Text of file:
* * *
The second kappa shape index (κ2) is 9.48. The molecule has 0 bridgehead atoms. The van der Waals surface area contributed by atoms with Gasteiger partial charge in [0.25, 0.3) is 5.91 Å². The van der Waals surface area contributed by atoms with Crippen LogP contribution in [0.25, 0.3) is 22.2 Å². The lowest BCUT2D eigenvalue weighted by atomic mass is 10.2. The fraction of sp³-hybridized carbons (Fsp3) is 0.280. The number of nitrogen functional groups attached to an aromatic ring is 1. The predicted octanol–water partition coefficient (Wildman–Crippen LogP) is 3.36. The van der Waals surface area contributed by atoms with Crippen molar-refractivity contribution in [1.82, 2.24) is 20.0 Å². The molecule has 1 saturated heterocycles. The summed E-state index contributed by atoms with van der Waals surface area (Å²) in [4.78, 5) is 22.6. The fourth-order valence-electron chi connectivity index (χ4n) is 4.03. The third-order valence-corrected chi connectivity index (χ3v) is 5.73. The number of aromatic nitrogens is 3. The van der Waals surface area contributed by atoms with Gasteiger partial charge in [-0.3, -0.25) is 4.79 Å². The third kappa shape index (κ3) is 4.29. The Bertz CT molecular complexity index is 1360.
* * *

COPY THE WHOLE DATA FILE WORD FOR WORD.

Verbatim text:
The second kappa shape index (κ2) is 9.48. The molecule has 0 bridgehead atoms. The van der Waals surface area contributed by atoms with Gasteiger partial charge in [0.25, 0.3) is 5.91 Å². The van der Waals surface area contributed by atoms with Crippen LogP contribution in [0.25, 0.3) is 22.2 Å². The lowest BCUT2D eigenvalue weighted by atomic mass is 10.2. The fraction of sp³-hybridized carbons (Fsp3) is 0.280. The number of nitrogen functional groups attached to an aromatic ring is 1. The predicted octanol–water partition coefficient (Wildman–Crippen LogP) is 3.36. The van der Waals surface area contributed by atoms with Crippen molar-refractivity contribution in [1.82, 2.24) is 20.0 Å². The molecule has 1 saturated heterocycles. The summed E-state index contributed by atoms with van der Waals surface area (Å²) in [4.78, 5) is 22.6. The fourth-order valence-electron chi connectivity index (χ4n) is 4.03. The third-order valence-corrected chi connectivity index (χ3v) is 5.73. The number of aromatic nitrogens is 3. The van der Waals surface area contributed by atoms with Gasteiger partial charge in [-0.3, -0.25) is 4.79 Å². The third kappa shape index (κ3) is 4.29. The Bertz CT molecular complexity index is 1360.